Let’s bet on what the next Instagram Stories effect will be after Superzoom

Are you sick of Superzoom yet? You will be.

Superzoom gif
Superzoom is fun, and oh-so-flattering. Stan Horaczek

If you’ve checked your Instagram Stories feed today, you’ve surely seen people abusing Instagram’s new Superzoom feature. It’s a kitschy effect that mimics a meme called “Dramatic Chipmunk” from the ye olde days of the internet. Oddly, it’s not even really “zooming” in a literal sense, as much as it’s just cropping in on regular video. It’s, in a word, stupid, but it’s also fun and a shiny new toy is a perfect thing to entertain the 250 million Instagram users that interact with Stories every single day.

Superzoom builds off the success of Boomerang, which launched in 2015 and creates one-second clips that play back and forth in a loop forever and ever and ever and ever until you flip to the next one. Then, earlier this year, the app added Snapchat-style face filters. Instagram clearly puts a lot of thought into these new effects because they can have a profound effect on the hundreds of millions of Stories interactions that happen every single day.

Right now, Superzoom is still fresh, but the internet’s attention span is short, and the social media masses will soon demand a new digital plaything to keep them coming back. What will it be? Here are some best guesses, but feel free to share your own with us on Twitter or better yet, make a Boomerang of your answer and reply to us to annoy all your friends.

Superzoom
Racking focus in the iPhone camera app isn’t easy, so I shot this with a fancy DSLR, but you get the idea. It’s blurry, then it’s not. Stan Horaczek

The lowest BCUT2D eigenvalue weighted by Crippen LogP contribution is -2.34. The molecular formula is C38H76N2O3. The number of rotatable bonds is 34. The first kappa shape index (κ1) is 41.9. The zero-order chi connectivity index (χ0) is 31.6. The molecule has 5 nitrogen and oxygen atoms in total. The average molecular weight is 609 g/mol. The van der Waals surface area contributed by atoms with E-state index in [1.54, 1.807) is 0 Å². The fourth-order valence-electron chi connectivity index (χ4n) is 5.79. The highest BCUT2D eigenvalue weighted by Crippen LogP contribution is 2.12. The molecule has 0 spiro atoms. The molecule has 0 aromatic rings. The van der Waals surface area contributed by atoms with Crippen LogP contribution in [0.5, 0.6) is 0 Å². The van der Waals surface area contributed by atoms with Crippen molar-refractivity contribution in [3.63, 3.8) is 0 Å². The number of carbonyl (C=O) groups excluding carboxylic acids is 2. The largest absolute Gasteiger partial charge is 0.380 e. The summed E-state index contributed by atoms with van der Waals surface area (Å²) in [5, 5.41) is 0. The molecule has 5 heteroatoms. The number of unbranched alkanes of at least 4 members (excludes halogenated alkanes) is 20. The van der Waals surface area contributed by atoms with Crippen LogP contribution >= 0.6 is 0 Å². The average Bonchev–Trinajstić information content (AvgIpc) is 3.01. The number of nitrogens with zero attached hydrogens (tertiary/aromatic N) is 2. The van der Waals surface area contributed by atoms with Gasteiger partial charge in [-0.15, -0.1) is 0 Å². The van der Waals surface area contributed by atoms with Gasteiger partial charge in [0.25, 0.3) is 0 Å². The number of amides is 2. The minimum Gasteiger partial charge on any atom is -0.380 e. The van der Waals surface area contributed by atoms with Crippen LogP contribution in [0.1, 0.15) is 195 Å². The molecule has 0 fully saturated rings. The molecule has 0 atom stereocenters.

Rack focus

Odds: 2 to 1

You can instantly make a scene look cinematic by starting with blur, and smoothly transitioning into sharp focus. IG will probably have to use a fake blur effect since tiny smartphone camera sensors aren’t good at making things out of focus, but it’s undeniably entertaining to watch as blurry, colorful blobs transform into your face or your lunch.

Fade in/out

Odds: 2 to 1

This is the favorite of the bunch because it would be so easy for Instagram to do and would enable all kinds of dramatic shenanigans. Your story starts black and then fades into a picture of your dog, and then back out again with the deftness of a student film.

Augmented reality stories

Odds: 3 to 1

Remember Snapchat’s dancing hot dog? Maybe Instagram can have a dancing burger—or dancing pizza. The options are endless. Instagram’s parent company Facebook has serious VR and AR chops, so populating you stories with digital friends and objects would likely be no sweat. Ooh, maybe a dancing milkshake!

Slow-motion stories

Odds: 4 to 1

Slot motion video looks cool, but it requires lots of light and something interesting to happen for it to hold a viewer’s interest. This is the opposite of Boomerang in that it requires the audience to accept delayed gratification. This is another case of “SnapChat did it first,” if it happens.

Portrait Mode

Odds: 8 to 1

A sharp subject with a blurry background that mimics a DSLR is the holy grail of smartphone camera effects and Instagram could do it, but it’ll take some work. Right now, the Pixel 2 is the only smartphone with a front-facing camera natively capable of such an effect. Rear-facing cameras are better at it, but taking a selfie with those is just too much work.

Story collages

Odds: 10 to 1

Instagram already has a successful collage effect called Layout, which you can use in the main feed. Adding it to the Stories mode adds an extra layer of complexity for the user, but that adds up to sweet app engagement time. Four selfies at once? Sold.

Horizontal stories

Odds: 20 to 1

Horizontal social video is dead. Long-live vertical social video.

3D Stories that require those red and blue glasses like the ones that bad guy from Back to the Future wore

Odds: 100 to 1

Hey, everybody likes a longshot.

Stan Horaczek
Stan Horaczek

is the senior gear editor at Popular Science and Popular Photography. His past bylines include Rolling Stone, Engadget, Men's Journal, GQ, and just about any other publication that has ever written about gadgets. For a short time, he even wrote the gadget page for Every Day With Rachel Ray magazine. He collects vintage cameras, eats pizza, and hopes you won't go looking at his Tweets even though the link is down there.